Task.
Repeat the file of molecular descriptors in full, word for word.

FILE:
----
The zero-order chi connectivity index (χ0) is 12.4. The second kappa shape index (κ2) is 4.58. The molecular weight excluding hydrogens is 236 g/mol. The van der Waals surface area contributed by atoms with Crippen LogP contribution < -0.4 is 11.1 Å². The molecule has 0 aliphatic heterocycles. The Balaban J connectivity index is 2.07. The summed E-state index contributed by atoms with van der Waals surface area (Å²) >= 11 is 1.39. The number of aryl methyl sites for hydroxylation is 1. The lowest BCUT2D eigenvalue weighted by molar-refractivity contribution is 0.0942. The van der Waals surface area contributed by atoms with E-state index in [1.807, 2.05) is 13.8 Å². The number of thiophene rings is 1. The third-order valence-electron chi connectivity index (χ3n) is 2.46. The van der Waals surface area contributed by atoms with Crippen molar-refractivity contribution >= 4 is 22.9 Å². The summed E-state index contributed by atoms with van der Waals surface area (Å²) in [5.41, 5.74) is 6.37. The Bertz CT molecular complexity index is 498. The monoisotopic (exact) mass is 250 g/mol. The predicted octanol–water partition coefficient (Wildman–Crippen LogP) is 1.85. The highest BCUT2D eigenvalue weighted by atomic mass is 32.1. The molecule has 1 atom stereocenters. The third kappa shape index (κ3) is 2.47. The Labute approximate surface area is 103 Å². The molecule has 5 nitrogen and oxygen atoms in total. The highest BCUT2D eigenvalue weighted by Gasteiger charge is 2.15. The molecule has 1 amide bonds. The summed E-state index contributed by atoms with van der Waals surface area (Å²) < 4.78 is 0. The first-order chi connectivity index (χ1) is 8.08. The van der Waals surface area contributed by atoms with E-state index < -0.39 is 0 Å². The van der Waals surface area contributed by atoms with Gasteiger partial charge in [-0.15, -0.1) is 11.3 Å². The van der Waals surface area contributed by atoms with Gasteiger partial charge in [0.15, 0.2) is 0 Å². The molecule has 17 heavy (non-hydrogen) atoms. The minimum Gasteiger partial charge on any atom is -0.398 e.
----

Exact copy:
The zero-order chi connectivity index (χ0) is 12.4. The second kappa shape index (κ2) is 4.58. The molecular weight excluding hydrogens is 236 g/mol. The van der Waals surface area contributed by atoms with Crippen LogP contribution < -0.4 is 11.1 Å². The molecule has 0 aliphatic heterocycles. The Balaban J connectivity index is 2.07. The summed E-state index contributed by atoms with van der Waals surface area (Å²) >= 11 is 1.39. The number of aryl methyl sites for hydroxylation is 1. The lowest BCUT2D eigenvalue weighted by molar-refractivity contribution is 0.0942. The van der Waals surface area contributed by atoms with E-state index in [1.807, 2.05) is 13.8 Å². The number of thiophene rings is 1. The third-order valence-electron chi connectivity index (χ3n) is 2.46. The van der Waals surface area contributed by atoms with Crippen molar-refractivity contribution >= 4 is 22.9 Å². The summed E-state index contributed by atoms with van der Waals surface area (Å²) in [5.41, 5.74) is 6.37. The Bertz CT molecular complexity index is 498. The monoisotopic (exact) mass is 250 g/mol. The predicted octanol–water partition coefficient (Wildman–Crippen LogP) is 1.85. The highest BCUT2D eigenvalue weighted by atomic mass is 32.1. The molecule has 1 atom stereocenters. The third kappa shape index (κ3) is 2.47. The Labute approximate surface area is 103 Å². The molecule has 5 nitrogen and oxygen atoms in total. The highest BCUT2D eigenvalue weighted by Gasteiger charge is 2.15. The molecule has 1 amide bonds. The summed E-state index contributed by atoms with van der Waals surface area (Å²) < 4.78 is 0. The first-order chi connectivity index (χ1) is 8.08. The van der Waals surface area contributed by atoms with E-state index < -0.39 is 0 Å². The van der Waals surface area contributed by atoms with Gasteiger partial charge in [-0.15, -0.1) is 11.3 Å². The van der Waals surface area contributed by atoms with Gasteiger partial charge in [0.15, 0.2) is 0 Å². The molecule has 17 heavy (non-hydrogen) atoms. The minimum Gasteiger partial charge on any atom is -0.398 e.